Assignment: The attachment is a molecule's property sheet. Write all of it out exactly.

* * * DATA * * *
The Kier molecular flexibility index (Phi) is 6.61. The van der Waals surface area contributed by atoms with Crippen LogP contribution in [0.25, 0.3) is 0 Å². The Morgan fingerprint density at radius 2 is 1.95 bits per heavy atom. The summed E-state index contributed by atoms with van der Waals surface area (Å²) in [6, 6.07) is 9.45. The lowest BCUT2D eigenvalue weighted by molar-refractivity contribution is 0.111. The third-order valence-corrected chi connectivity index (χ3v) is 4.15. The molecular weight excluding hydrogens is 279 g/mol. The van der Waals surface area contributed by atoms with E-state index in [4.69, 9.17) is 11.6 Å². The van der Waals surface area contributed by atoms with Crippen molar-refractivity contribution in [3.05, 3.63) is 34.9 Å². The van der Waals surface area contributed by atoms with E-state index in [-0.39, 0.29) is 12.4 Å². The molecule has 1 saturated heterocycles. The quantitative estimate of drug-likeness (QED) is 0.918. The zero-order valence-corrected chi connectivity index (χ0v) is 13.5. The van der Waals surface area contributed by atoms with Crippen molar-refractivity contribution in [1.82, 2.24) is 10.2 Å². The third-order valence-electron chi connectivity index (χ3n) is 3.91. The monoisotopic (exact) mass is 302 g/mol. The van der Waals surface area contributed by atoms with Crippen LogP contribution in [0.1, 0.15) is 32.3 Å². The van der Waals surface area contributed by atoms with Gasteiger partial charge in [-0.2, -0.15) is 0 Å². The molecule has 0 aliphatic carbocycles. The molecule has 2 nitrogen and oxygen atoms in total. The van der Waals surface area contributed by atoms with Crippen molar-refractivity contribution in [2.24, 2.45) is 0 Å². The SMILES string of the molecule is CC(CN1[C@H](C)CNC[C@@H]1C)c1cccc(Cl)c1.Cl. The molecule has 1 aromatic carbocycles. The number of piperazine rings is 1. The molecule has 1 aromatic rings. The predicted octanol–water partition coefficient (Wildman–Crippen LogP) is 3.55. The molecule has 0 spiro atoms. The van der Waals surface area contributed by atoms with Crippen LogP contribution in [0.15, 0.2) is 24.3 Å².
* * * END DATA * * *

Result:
The Kier molecular flexibility index (Phi) is 6.61. The van der Waals surface area contributed by atoms with Crippen LogP contribution in [0.25, 0.3) is 0 Å². The Morgan fingerprint density at radius 2 is 1.95 bits per heavy atom. The summed E-state index contributed by atoms with van der Waals surface area (Å²) in [6, 6.07) is 9.45. The lowest BCUT2D eigenvalue weighted by molar-refractivity contribution is 0.111. The third-order valence-corrected chi connectivity index (χ3v) is 4.15. The molecular weight excluding hydrogens is 279 g/mol. The van der Waals surface area contributed by atoms with E-state index in [4.69, 9.17) is 11.6 Å². The van der Waals surface area contributed by atoms with Crippen molar-refractivity contribution in [3.05, 3.63) is 34.9 Å². The van der Waals surface area contributed by atoms with E-state index in [-0.39, 0.29) is 12.4 Å². The molecule has 1 saturated heterocycles. The quantitative estimate of drug-likeness (QED) is 0.918. The zero-order valence-corrected chi connectivity index (χ0v) is 13.5. The van der Waals surface area contributed by atoms with Crippen molar-refractivity contribution in [1.82, 2.24) is 10.2 Å². The third-order valence-electron chi connectivity index (χ3n) is 3.91. The monoisotopic (exact) mass is 302 g/mol. The van der Waals surface area contributed by atoms with Crippen LogP contribution in [0.1, 0.15) is 32.3 Å². The van der Waals surface area contributed by atoms with Gasteiger partial charge in [-0.2, -0.15) is 0 Å². The molecule has 0 aliphatic carbocycles. The molecule has 2 nitrogen and oxygen atoms in total. The van der Waals surface area contributed by atoms with Crippen molar-refractivity contribution in [2.24, 2.45) is 0 Å². The SMILES string of the molecule is CC(CN1[C@H](C)CNC[C@@H]1C)c1cccc(Cl)c1.Cl. The molecule has 1 aromatic carbocycles. The number of piperazine rings is 1. The molecule has 1 aromatic rings. The predicted octanol–water partition coefficient (Wildman–Crippen LogP) is 3.55. The molecule has 0 spiro atoms. The van der Waals surface area contributed by atoms with Crippen LogP contribution in [0.15, 0.2) is 24.3 Å².